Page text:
Performance Evaluation Tips For Developers

Anxious about your upcoming performance evaluation?  Annual reviews are both something I look forward to and dread at the same time.  For some people, it’s the most stressful time of the year.  A performance evaluation is the best way to get a feel for where you’re at, how you’re doing, and what your future can look like at the company.

A performance evaluation is the perfect time to let your manager know everything you’ve accomplished.  It’s also a good time to ask for a raise or promotion.  If worst comes to worst and you aren’t given one, you want to set clear goals for what you need to do to get there.

developer performance evaluation

Here some tips to help prepare yourself for an annual performance evaluation:

Set Achievable Goals

Do you have a goal for your career at your company long-term?  Maybe you want to get a raise, get promoted, or get a different title?  Whatever the case may be, make sure that it’s obvious to your manager what your goal is.

Your goals should be SMART:

  • Specific
  • Measurable
  • Achievable
  • Relevant
  • Time-Bound

Ask your manager what you need to do to get where you need to be.  For example, if getting promoted means I should implement a new system and migrate data for a huge project within the next year, I can achieve this.  This article has helpful advice on setting goals and appraisals in the agile world.

See if there is anything your manager can provide, for example a job description, that includes all the required skills.  You want to have something to work with so that you can track your progress to achieving your goal.


Document Everything Leading Up to Your Performance Evaluation

When it comes time to let your manager know what you’ve accomplished in the past year, you want to be prepared.  It’s extremely important for developers to track their progress leading up to the performance evaluation.  I always make sure that I write down the goals I’ve achieved and also additional things I’ve done to take initiative. If you’ve done anything outside of work to improve your professional development include that as well.  For example, I would include any certifications or training you may have completed.

Make sure to illustrative what you’ve accomplished well.  Believe it or not, I’ve even made Powerpoint presentations.  Trust me, nobody is going to do it for you.  You’re the best advocate for yourself when it comes to illustrating what you’ve accomplished at your performance evaluation.  Chances are, your manager may have overlooked things you’ve done or possibly even forgotten.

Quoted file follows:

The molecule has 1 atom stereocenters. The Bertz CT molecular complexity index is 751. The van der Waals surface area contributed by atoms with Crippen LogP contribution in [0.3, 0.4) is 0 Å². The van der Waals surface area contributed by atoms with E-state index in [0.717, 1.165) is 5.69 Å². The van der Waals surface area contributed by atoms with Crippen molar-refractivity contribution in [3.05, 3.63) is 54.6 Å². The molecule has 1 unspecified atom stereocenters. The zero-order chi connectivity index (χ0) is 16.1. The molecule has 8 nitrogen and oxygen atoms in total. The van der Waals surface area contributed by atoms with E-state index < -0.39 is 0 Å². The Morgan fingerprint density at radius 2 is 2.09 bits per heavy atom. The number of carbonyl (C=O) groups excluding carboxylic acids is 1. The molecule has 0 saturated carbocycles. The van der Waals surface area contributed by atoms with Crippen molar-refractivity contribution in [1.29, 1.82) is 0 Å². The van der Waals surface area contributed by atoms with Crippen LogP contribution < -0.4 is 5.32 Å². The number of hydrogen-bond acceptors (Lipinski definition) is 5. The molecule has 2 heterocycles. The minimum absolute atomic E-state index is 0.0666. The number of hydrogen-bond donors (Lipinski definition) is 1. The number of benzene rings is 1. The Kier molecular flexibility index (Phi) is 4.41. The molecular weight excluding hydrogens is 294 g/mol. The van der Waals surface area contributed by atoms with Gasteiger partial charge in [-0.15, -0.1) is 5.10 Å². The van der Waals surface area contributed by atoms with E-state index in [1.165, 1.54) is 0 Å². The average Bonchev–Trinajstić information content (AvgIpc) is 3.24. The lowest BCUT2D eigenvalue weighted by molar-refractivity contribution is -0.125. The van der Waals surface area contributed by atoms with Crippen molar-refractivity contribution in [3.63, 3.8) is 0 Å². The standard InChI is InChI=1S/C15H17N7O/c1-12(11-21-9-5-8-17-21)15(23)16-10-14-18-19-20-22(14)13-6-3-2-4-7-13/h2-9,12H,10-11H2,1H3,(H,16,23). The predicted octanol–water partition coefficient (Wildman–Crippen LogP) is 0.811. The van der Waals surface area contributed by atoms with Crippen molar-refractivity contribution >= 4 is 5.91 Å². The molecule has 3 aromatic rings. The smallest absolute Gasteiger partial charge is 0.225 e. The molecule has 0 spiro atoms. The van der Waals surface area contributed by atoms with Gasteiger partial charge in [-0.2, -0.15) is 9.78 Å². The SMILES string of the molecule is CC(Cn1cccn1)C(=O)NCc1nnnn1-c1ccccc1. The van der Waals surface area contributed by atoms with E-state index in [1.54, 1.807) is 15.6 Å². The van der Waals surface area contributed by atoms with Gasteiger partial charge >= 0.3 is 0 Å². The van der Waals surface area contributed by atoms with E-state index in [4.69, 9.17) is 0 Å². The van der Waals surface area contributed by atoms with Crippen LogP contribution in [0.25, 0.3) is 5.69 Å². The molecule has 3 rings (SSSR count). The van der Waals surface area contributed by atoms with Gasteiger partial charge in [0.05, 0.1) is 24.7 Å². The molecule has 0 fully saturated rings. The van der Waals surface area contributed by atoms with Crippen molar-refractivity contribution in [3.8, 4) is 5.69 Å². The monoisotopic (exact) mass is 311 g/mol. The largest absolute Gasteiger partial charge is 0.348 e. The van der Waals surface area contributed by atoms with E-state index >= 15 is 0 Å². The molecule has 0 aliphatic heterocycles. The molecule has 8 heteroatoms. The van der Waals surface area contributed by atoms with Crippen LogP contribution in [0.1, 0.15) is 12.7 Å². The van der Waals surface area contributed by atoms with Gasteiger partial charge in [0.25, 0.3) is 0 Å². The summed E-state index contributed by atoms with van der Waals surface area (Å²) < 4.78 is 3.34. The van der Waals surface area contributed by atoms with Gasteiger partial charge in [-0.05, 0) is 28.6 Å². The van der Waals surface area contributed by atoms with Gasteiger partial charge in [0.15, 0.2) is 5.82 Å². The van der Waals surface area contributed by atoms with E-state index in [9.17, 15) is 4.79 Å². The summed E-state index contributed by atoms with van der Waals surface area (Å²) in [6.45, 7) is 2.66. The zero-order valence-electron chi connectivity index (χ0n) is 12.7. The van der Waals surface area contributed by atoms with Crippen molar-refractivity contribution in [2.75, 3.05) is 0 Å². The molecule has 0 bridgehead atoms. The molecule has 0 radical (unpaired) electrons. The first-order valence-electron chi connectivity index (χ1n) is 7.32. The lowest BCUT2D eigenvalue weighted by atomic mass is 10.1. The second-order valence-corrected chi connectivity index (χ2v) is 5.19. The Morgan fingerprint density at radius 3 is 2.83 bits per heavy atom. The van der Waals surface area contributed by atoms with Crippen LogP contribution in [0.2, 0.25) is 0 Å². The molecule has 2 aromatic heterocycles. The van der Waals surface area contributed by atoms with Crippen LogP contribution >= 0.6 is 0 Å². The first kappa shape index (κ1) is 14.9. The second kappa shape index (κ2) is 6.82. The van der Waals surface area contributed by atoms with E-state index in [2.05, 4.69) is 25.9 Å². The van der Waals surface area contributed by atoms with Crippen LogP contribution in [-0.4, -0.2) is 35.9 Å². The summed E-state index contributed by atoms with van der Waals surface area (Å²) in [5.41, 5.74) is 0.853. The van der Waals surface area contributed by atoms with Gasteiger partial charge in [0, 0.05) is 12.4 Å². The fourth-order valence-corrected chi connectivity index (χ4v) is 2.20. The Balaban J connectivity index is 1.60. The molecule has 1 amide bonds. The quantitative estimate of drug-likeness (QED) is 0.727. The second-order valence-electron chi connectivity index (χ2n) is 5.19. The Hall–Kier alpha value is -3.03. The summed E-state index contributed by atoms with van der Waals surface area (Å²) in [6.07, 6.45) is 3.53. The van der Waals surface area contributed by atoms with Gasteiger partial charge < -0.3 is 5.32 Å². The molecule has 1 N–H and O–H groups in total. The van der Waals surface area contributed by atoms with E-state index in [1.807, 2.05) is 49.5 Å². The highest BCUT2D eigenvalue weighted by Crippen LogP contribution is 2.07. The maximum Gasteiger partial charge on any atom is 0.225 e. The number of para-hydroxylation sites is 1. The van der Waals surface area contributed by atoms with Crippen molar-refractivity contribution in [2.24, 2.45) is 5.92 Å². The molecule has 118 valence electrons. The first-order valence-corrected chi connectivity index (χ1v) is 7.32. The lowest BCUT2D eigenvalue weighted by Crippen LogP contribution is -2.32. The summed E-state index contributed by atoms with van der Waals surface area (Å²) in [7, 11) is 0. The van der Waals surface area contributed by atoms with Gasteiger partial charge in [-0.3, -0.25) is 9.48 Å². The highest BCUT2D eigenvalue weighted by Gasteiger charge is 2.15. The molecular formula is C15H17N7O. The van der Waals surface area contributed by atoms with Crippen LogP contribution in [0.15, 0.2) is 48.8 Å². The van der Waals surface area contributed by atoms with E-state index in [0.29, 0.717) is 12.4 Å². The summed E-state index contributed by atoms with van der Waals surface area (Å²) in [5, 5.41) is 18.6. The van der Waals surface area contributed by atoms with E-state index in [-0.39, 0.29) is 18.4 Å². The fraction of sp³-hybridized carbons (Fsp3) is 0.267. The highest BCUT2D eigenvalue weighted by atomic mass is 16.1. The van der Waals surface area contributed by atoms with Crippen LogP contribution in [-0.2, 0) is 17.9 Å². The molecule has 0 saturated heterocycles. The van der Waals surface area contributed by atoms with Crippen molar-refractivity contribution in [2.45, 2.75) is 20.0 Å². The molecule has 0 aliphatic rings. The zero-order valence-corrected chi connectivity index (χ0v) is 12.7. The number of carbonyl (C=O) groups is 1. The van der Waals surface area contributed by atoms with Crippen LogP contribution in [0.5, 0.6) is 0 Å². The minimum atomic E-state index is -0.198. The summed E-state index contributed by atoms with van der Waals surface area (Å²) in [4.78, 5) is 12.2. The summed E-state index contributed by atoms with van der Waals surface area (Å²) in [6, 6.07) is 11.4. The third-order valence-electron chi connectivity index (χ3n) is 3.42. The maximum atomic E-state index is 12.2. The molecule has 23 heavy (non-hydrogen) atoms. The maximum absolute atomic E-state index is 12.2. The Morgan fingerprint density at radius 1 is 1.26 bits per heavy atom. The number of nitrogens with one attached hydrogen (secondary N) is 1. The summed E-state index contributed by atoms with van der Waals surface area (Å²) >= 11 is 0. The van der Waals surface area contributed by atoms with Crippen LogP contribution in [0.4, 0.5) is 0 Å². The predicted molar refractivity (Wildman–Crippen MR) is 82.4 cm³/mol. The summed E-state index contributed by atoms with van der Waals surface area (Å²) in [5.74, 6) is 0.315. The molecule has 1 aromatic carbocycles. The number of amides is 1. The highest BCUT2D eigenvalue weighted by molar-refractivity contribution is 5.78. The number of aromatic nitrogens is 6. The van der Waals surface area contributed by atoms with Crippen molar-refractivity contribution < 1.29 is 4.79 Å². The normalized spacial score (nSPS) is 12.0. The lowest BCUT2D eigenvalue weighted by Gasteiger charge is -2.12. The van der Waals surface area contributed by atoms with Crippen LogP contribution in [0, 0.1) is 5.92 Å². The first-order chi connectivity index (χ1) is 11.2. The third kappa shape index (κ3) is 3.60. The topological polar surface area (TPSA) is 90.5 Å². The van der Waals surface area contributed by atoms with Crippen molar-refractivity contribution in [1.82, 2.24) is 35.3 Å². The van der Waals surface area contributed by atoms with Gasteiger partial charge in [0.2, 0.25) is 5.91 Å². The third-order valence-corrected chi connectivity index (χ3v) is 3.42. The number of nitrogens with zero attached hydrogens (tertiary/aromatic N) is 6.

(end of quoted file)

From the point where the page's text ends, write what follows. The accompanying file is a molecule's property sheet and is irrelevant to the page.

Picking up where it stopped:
Is this your first performance review at your job or in the industry?  Well, if that’s the case you’ll want to show how you’ve advanced as a developer since you started.  In the end, you want to make sure that you have all of your wins written down.  Maybe you implemented a new CRM?  Or, did you migrate software into a totally new system?  Whatever your achievements might be, have the proof ready to go for the performance evaluation.


Stay Positive

One of the most important things for a performance evaluation is to remain positive.  Try to stay calm going into your review.  I always practice outcome different scenarios beforehand so that I’m prepared for whatever happens.  This also helps with confidence as well if you’re asking for a promotion or raise.

Be prepared to be caught off guard.  I’ve had too many experiences where I was given feedback I wasn’t expected, low-balled for a raise, etc.  You need to be prepared for this so that you handle it well.

Keep in mind, you win more bees with honey than vinegar.  Even if you don’t hear what you want, just stay positive.  You will get your message across much better by staying calm and professional.  Becoming combative will never get you very far.

 performance evaluation

Go Over What A Day Looks Like For You

In addition to reviewing your long-term achievements with your manager, go over daily ones too.  Maybe your manager isn’t aware of what a day in your shoes looks like?  I would point out all of your daily responsibilities and tasks so they have a better idea of everything you have on your plate.  If you’re spending five hours writing code, let your manager know.  Maybe you’ve been spending a lot of time creating a new portal for a department?  Make sure to communicate that to your manager.  Don’t leave out any information about extra work you’ve been doing or things you’ve been working on that they could be unaware of.


Ask For Feedback